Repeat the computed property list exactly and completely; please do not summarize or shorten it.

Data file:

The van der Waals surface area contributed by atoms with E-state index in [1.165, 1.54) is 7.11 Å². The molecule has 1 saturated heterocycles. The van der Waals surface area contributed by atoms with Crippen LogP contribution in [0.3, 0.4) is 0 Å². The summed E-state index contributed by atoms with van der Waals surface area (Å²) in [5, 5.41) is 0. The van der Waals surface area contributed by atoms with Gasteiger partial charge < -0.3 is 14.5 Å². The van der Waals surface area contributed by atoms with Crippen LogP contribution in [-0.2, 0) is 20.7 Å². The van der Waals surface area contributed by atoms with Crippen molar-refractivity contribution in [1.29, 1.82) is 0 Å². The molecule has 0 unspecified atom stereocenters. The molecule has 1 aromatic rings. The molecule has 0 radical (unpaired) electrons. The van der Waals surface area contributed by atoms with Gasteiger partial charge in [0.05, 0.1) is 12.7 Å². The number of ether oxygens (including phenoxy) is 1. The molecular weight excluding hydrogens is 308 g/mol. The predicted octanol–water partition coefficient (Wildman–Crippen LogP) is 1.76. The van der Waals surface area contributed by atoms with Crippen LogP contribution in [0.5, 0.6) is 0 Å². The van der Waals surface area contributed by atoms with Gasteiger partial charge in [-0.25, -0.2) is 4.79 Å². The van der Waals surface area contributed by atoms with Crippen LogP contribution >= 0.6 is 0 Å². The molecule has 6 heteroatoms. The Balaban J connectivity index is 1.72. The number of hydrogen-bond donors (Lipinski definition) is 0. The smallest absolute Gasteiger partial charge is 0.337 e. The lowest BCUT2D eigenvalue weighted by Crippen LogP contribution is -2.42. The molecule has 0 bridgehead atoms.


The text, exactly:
The van der Waals surface area contributed by atoms with E-state index in [1.165, 1.54) is 7.11 Å². The molecule has 1 saturated heterocycles. The van der Waals surface area contributed by atoms with Crippen LogP contribution in [0.3, 0.4) is 0 Å². The summed E-state index contributed by atoms with van der Waals surface area (Å²) in [5, 5.41) is 0. The van der Waals surface area contributed by atoms with Gasteiger partial charge < -0.3 is 14.5 Å². The van der Waals surface area contributed by atoms with Crippen LogP contribution in [-0.2, 0) is 20.7 Å². The van der Waals surface area contributed by atoms with Crippen molar-refractivity contribution in [1.29, 1.82) is 0 Å². The molecule has 0 unspecified atom stereocenters. The molecule has 1 aromatic rings. The molecule has 0 radical (unpaired) electrons. The van der Waals surface area contributed by atoms with Gasteiger partial charge in [0.05, 0.1) is 12.7 Å². The number of ether oxygens (including phenoxy) is 1. The molecular weight excluding hydrogens is 308 g/mol. The predicted octanol–water partition coefficient (Wildman–Crippen LogP) is 1.76. The van der Waals surface area contributed by atoms with Crippen LogP contribution in [0.5, 0.6) is 0 Å². The van der Waals surface area contributed by atoms with Gasteiger partial charge in [-0.25, -0.2) is 4.79 Å². The van der Waals surface area contributed by atoms with Crippen LogP contribution >= 0.6 is 0 Å². The molecule has 6 heteroatoms. The Balaban J connectivity index is 1.72. The number of hydrogen-bond donors (Lipinski definition) is 0. The smallest absolute Gasteiger partial charge is 0.337 e. The lowest BCUT2D eigenvalue weighted by Crippen LogP contribution is -2.42. The molecule has 0 bridgehead atoms.